AGRONOMIC NEWS ITEMS
From Agronomists of the
Potash & Phosphate Institute
655 Engineering Drive, Suite 110
Norcross, Georgia 30092-2837
Phone (770) 447-0335
Fall 1997, No. 3
POTASSIUM: A KEY TO GOOD TURF QUALITY
Turf adds to our quality of life daily...often in ways that we don't even notice. We all enjoy the beauty of lush, green grass. Well-managed turf increases home property values and helps to boost community pride. Healthy turf reduces soil erosion and wind-blown dust. It helps to reduce noise, glare from the sun, air pollution, allergy-related pollens, and exposure to disease. Turfgrass also contributes to heat dissipation, helping to cool down those hot summer days. Proper soil fertility and fertilizer management are critical to the production and maintenance of healthy turf.
Potassium is second only to nitrogen in the amounts required by turfgrass plants. Soil potassium can be quickly depleted under turfgrass. Therefore, regular applications of potassium fertilizer are usually necessary to achieve optimum performance. In some cases, the recommended potash rate may be as much as twice that of nitrogen.
Potassium is involved in several vital physiological functions in the turfgrass plant, even though it is not a constituent of plant components such as proteins, fats and cellulose. The functions in which potassium is involved include the regulation of internal water, photosynthesis and respiration, enzyme activation, and metabolism of carbohydrates, protein and oil.
Proper potassium fertilization of turfgrass has been shown to be associated with several key benefits. These include:
The recent trend in turf areas with heavy traffic has been toward more sandy growing media to combat soil compaction. The use of sand to modify or replace existing soil may dramatically reduce the nutrient retention capacity of the turfgrass root zone. Since potassium is susceptible to leaching under these conditions, fertilization is especially important.
- Increased disease resistance. The incidence of diseases such as brown patch and dollar spot may be reduced by potassium fertilization. The increased disease susceptibility with low potassium levels is associated with thin, easily damaged cell walls and an accumulation of nitrogen and carbohydrates in the plant. This provides a favorable medium for pathogen activity.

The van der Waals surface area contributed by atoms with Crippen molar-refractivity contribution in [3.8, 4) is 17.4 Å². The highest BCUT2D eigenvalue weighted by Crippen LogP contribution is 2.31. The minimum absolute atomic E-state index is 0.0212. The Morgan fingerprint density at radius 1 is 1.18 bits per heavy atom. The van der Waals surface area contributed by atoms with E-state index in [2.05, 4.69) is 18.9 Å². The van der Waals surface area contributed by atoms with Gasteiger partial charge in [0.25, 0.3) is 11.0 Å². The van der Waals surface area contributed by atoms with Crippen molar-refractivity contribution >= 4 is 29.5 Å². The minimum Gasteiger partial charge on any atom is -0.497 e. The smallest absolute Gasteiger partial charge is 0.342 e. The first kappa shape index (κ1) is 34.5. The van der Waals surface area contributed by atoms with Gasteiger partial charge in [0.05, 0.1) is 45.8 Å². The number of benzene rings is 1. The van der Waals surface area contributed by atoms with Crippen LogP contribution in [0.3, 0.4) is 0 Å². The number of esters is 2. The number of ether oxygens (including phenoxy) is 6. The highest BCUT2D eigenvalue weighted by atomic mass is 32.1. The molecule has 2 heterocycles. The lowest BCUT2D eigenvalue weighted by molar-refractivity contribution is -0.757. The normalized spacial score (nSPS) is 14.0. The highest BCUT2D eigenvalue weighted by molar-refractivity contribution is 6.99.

- Increased cold and heat tolerance. The winter hardiness of warm season grasses such as bermudagrass and centipede is improved with increases in potassium levels. The heat tolerance of cool season grasses such as Kentucky bluegrass and creeping bentgrass is associated with adequate levels of potassium.
- Improved overall ability to endure stressful conditions. Satisfactory levels of potassium cause an increase in leaf turgor pressure (decrease in succulence), thicker cell walls, and increased vigor. These attributes yield turfgrass that is more likely to endure and recover from stressful conditions such as drought and excessive traffic.
Soil testing and removal rates should be used to determine turfgrass fertilization needs. Stress factors such as the degree of traffic should also be considered when designing a turfgrass fertility program.
From the golf course superintendent to the homeowner, a turf manager can enjoy healthy, resilient, and aesthetically pleasing turf by maintaining a balance among all plant-essential nutrients.
--- WMS ---
For more information, contact Dr. W.M. (Mike) Stewart, Great Plains Director, PPI, P.O. Box 6827, Lubbock, TX 79493. Phone (806) 795-3252. E-mail: email@example.com.
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